Ahok’s campaign never recovered. Hate speech intensified. He was called: kafir (people who reject Islam), kafir harbi (kafir who can be killed), babi (pig), anjing (dog), Dajjal (anti-Christ), musuh Allah (enemy of God) and musuh Islam (enemy of Islam). There were repeated calls that he be jailed or killed. His Muslim supporters were called munafiqun (hypocrites), fasiq (wicked), and murtad (apostate). There were even demands that supporters be denied Muslim burials.
Cina (Chinese) was often added to these pejorative terms, combining religious and ethnic hatred. Opponents of Ahok spread rumors that his development plans benefited only nine Indonesian-Chinese conglomerates (‘sembilan naga’, nine dragons). There were social media posts stating that it was halal (permissible) to rape women who supported him. These were widely believed to target Indonesian-Chinese women, hundreds of whom were raped during anti-Chinese riots in 1998. There were also social media posts claiming that Ahok intended to revive the Indonesian Communist Party that is often said to have been controlled by Chinese Indonesians.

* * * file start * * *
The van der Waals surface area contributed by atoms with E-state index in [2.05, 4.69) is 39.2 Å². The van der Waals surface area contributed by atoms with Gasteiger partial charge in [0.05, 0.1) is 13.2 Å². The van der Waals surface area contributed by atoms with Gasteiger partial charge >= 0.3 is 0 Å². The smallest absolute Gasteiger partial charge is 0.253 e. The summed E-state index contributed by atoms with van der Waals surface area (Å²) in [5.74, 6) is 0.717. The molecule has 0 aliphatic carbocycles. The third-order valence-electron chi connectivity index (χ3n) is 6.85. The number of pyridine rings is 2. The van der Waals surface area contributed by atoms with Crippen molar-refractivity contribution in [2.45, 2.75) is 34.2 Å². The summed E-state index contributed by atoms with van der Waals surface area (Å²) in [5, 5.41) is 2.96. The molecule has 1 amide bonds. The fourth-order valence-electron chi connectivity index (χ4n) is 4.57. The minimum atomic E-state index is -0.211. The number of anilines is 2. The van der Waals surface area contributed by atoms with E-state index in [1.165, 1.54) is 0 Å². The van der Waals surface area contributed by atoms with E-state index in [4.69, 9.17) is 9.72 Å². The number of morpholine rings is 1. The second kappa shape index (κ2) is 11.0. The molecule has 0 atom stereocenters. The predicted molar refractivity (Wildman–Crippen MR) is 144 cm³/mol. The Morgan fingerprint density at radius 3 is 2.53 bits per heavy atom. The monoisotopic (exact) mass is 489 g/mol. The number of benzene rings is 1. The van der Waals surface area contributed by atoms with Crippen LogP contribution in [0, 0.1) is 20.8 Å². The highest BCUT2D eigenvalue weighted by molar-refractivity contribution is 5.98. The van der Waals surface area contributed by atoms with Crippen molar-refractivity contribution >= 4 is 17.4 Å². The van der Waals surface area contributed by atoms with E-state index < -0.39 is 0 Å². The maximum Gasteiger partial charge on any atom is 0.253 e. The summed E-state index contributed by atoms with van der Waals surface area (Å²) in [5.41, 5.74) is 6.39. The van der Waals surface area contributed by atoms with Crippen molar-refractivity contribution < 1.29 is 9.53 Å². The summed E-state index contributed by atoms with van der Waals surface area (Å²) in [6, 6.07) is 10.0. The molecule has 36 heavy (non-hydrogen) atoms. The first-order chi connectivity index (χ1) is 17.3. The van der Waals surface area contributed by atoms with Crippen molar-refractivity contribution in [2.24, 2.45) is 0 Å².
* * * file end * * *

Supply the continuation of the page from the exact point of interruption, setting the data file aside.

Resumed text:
Ahok’s supporters tried to discount social media and other attacks, calling them ‘dunia maya saja’, that can mean either ‘just the internet world’ or ‘just the world of illusion’ – to no avail. Ahok took steps to show his support for Islam and Javanese culture. He attended a wayang kulit (shadow play) performance in February 2017. In March, he designated the tomb of Mbah Priok as a cultural heritage site. Mbah Priok was a nineteenth century Sufi many regard as Jakarta’s patron saint. Ceremonies commemorating the anniversary of his death attract at least 100,000 pilgrims. Ahok’s action quashed plans to demolish the shrine to expand port facilities. Many of Mbah Priok’s devotees are from the same social classes as Aksi Bela Islam (Action to support Islam) demonstrators and are FPI sympathizers. Some analysts speculate that had Ahok pursued these strategies more vigorously, the election results might have been different. They were too little and too late.